Capital City Fire and Rescue will christen two brand-new fire engines Thursday evening.
The Pierce fire engines can pump 1500 gallons per minute, and have controls and hose fittings that are lower and easier to reach. Each truck cost about $600,000.
Chief Rich Etheridge says they’ll hold a traditional “Wetting Down” ceremony that dates back to when firefighters used horse-drawn pumpers. The horses and engines would be washed down separately outside the station before they were put back in place to await the next fire call. Etheridge says it’s the first time for such a ceremony in Juneau.
The two new engines will replace older vehicles at the Glacier and Downtown stations.
The “Wetting Down” ceremony and blessing of the fleet starts at 6 o’clock Thursday evening at the Glacier Station.
- The state Division of Insurance plans to ask the feds to offset its costs for the Alaska Reinsurance Program.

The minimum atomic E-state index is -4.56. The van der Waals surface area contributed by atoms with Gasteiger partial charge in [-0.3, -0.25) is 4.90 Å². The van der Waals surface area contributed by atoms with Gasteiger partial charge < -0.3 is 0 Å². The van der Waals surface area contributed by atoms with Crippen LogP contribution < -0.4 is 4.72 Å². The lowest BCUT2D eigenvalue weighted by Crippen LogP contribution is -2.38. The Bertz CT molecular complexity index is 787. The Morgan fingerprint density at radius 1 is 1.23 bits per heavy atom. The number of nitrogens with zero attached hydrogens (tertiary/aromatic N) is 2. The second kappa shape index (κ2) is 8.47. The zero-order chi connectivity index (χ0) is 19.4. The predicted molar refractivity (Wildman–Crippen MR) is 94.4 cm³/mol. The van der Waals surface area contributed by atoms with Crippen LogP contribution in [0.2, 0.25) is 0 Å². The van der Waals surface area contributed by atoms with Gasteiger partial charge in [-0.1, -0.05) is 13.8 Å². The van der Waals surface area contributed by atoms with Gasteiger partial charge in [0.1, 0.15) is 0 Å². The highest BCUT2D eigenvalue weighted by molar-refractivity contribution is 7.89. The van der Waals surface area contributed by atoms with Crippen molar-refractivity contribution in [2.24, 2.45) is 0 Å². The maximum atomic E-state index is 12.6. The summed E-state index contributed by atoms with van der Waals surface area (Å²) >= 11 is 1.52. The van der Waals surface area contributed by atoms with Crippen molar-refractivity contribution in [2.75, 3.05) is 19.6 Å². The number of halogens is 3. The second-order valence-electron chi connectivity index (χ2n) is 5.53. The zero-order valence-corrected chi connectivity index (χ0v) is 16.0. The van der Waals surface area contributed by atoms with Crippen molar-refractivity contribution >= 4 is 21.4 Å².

- After a mild start to December, it’s gotten bitter cold in Haines and Skagway, with temperatures dropping into the teens and single digits. With temperatures far below freezing, snowfall from the weekend is not likely to go anywhere soon.
- As temperatures rise, Arctic ice is retreating, making trips through the Northwest passage – from Alaska to Maine – a new summer reality. But until now, mariners navigating Arctic ice have had limited formal training. A professor at Maine Maritime Academy is working to change that.
- One shot was fired in an officer-involved shooting Saturday, according to the Juneau Police Department. Police say Sgt. Chris Gifford fired the shot that injured Jeremie Shaun Tinney, 38, of Juneau while officers were investigating a single-vehicle crash in the 16500 block of Ocean View Drive.